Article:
Medical Tests For Women Under Age 40
Maintaining good physical health often depends upon a well-balanced diet, exercise, and receiving regular medical tests to help detect conditions early, when the chances of successful treatment are the greatest. The type and frequency of medical tests a woman should have depend on her age and often other circumstances, such as a family history of diseases, etc. This article summarizes the necessary medical tests for women under age 40.Click here to read about medical tests for women over age 40.
- Breast self-exam: Thorough breast self-exams should be practiced monthly beginning at age 20 to check for any breast or nipple changes that may indicate breast conditions or cancer.
- Skin self-exam: The skin and moles should be examined monthly for any changes that may indicate skin cancer or other skin conditions.
- Pelvic exam: A physician-performed pelvic exam should be administered each year beginning at age 18 to check for abnormalities in the size or shape of the uterus, vagina, ovaries, Fallopian tubes, bladder, and rectum.
- Pap smear: A physician-performed Pap smear should be administered each year beginning at age 18 to screen for cervical cancer and other cervical abnormalities.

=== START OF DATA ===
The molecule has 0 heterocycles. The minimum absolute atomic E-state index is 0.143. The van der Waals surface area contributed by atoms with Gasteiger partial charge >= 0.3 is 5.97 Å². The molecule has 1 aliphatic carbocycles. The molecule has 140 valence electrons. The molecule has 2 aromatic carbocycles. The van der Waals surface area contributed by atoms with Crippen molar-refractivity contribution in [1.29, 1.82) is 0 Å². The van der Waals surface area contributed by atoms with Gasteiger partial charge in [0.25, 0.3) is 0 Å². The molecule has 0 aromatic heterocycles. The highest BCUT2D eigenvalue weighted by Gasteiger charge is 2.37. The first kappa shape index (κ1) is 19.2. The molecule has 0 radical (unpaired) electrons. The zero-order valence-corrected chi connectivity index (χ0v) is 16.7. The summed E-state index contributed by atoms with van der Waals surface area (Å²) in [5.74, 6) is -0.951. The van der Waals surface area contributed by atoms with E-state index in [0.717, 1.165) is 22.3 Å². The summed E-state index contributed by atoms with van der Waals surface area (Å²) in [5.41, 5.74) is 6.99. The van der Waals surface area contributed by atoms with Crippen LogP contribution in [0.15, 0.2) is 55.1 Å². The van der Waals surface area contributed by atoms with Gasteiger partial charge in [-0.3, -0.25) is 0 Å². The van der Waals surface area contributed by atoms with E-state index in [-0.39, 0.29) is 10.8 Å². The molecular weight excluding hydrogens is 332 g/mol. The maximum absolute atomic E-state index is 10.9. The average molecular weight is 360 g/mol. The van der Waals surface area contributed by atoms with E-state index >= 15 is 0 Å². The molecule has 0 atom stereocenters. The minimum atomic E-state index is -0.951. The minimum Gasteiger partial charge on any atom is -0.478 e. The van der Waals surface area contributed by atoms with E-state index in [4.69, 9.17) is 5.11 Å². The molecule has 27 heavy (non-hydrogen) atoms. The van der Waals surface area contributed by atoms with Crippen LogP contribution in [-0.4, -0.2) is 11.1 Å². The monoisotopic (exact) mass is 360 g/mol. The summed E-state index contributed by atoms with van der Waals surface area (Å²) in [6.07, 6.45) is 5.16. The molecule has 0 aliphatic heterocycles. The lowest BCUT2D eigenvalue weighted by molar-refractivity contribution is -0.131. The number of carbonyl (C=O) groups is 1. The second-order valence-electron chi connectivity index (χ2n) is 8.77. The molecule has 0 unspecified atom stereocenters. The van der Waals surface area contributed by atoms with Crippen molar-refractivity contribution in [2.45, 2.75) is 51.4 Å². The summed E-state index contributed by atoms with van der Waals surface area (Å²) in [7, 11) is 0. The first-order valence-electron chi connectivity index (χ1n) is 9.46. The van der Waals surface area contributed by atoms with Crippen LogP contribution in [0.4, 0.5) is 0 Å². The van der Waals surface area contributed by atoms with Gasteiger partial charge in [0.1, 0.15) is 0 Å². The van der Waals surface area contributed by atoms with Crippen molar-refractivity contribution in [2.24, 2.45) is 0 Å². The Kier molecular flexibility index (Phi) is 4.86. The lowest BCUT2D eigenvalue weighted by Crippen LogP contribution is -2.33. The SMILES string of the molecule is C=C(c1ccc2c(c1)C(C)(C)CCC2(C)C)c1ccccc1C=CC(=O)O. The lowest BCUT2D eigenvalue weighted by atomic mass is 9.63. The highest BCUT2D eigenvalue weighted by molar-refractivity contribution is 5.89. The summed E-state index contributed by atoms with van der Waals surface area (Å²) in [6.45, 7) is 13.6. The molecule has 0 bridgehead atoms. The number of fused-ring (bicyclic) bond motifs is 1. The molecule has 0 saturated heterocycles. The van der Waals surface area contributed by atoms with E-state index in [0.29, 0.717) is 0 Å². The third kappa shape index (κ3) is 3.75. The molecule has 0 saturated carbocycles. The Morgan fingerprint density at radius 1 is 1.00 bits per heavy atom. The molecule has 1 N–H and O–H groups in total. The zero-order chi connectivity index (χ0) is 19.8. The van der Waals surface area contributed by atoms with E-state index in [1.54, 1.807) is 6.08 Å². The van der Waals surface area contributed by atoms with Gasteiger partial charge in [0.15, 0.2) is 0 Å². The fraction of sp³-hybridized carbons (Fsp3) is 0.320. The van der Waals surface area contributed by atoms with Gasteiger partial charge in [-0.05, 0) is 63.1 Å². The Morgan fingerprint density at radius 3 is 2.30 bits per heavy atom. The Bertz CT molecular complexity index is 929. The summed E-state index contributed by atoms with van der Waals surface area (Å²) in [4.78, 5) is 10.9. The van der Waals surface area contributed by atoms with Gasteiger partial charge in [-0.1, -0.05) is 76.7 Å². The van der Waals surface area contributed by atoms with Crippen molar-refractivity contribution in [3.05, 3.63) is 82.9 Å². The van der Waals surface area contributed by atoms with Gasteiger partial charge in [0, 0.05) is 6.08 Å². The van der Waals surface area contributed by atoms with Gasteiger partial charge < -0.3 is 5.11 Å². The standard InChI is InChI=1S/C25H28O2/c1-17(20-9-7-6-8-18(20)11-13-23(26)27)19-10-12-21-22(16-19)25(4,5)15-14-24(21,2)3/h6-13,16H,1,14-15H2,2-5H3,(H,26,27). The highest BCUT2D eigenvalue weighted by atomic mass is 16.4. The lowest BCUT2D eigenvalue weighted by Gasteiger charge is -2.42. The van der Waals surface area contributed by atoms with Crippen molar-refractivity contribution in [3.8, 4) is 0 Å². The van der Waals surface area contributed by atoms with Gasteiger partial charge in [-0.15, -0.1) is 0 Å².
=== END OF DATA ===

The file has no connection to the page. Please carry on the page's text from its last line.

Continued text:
- Eye exam: A thorough eye exam should be performed every year until age 18 and then every one to two years until age 60, when annual eye exams should resume.
- Blood pressure test: Blood pressure should be checked by a healthcare provider at least every two years. High blood pressure increases the risk of heart disease and stroke.
- Clinical breast exam: A physician-performed clinical breast exam should be performed at least every three years between the ages of 20 and 39 to help detect breast cancer.
- Skin exam: A thorough skin exam should be performed by a physician at least every three years to help detect changes that may indicate skin cancer or other skin conditions.
- Cholesterol test: A cholesterol blood test should be performed at least every five years. High LDL ("bad") cholesterol, high total cholesterol levels or low HDL ("good") cholesterol levels increase the risk of heart disease and stroke.
- Dental exam: Regular dental exams and cleanings should be performed to detect cavities and other periodontal diseases.
- Bone mineral density test: Women at high risk of osteoporosis, such as those with a strong family history, those who have had a hysterectomy including ovary removal, etc., may be advised to have a bone mineral density test.
Updated: January 2012